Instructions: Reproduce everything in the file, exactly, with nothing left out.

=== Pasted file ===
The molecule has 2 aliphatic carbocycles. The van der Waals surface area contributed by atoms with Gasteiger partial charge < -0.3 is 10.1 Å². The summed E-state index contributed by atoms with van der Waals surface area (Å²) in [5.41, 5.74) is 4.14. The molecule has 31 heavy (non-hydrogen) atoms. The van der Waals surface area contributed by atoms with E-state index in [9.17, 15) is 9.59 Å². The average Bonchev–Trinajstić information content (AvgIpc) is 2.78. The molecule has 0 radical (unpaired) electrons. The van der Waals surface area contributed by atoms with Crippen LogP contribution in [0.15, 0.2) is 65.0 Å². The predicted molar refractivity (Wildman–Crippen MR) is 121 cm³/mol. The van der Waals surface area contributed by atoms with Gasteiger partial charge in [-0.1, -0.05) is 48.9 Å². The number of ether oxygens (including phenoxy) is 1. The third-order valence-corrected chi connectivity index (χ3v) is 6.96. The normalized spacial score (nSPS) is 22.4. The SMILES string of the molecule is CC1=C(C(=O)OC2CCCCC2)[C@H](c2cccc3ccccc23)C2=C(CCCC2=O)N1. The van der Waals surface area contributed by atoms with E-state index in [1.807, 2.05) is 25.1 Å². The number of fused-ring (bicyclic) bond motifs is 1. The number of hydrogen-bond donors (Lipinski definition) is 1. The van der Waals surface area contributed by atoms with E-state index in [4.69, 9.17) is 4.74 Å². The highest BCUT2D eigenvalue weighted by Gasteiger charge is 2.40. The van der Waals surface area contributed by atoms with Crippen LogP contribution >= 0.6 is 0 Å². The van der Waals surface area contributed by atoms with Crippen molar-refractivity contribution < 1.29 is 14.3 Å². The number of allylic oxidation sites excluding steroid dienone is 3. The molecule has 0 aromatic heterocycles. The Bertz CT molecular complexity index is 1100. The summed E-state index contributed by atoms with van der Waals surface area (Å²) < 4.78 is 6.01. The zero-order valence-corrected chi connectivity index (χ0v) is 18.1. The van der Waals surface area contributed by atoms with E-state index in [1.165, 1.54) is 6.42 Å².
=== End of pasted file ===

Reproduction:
The molecule has 2 aliphatic carbocycles. The van der Waals surface area contributed by atoms with Gasteiger partial charge < -0.3 is 10.1 Å². The summed E-state index contributed by atoms with van der Waals surface area (Å²) in [5.41, 5.74) is 4.14. The molecule has 31 heavy (non-hydrogen) atoms. The van der Waals surface area contributed by atoms with E-state index in [9.17, 15) is 9.59 Å². The average Bonchev–Trinajstić information content (AvgIpc) is 2.78. The molecule has 0 radical (unpaired) electrons. The van der Waals surface area contributed by atoms with Crippen LogP contribution in [0.15, 0.2) is 65.0 Å². The predicted molar refractivity (Wildman–Crippen MR) is 121 cm³/mol. The van der Waals surface area contributed by atoms with Gasteiger partial charge in [-0.1, -0.05) is 48.9 Å². The number of ether oxygens (including phenoxy) is 1. The third-order valence-corrected chi connectivity index (χ3v) is 6.96. The normalized spacial score (nSPS) is 22.4. The SMILES string of the molecule is CC1=C(C(=O)OC2CCCCC2)[C@H](c2cccc3ccccc23)C2=C(CCCC2=O)N1. The van der Waals surface area contributed by atoms with E-state index in [1.807, 2.05) is 25.1 Å². The number of fused-ring (bicyclic) bond motifs is 1. The number of hydrogen-bond donors (Lipinski definition) is 1. The van der Waals surface area contributed by atoms with E-state index in [4.69, 9.17) is 4.74 Å². The highest BCUT2D eigenvalue weighted by Gasteiger charge is 2.40. The van der Waals surface area contributed by atoms with Crippen LogP contribution >= 0.6 is 0 Å². The van der Waals surface area contributed by atoms with Crippen molar-refractivity contribution < 1.29 is 14.3 Å². The number of allylic oxidation sites excluding steroid dienone is 3. The molecule has 0 aromatic heterocycles. The Bertz CT molecular complexity index is 1100. The summed E-state index contributed by atoms with van der Waals surface area (Å²) < 4.78 is 6.01. The zero-order valence-corrected chi connectivity index (χ0v) is 18.1. The van der Waals surface area contributed by atoms with E-state index in [1.165, 1.54) is 6.42 Å².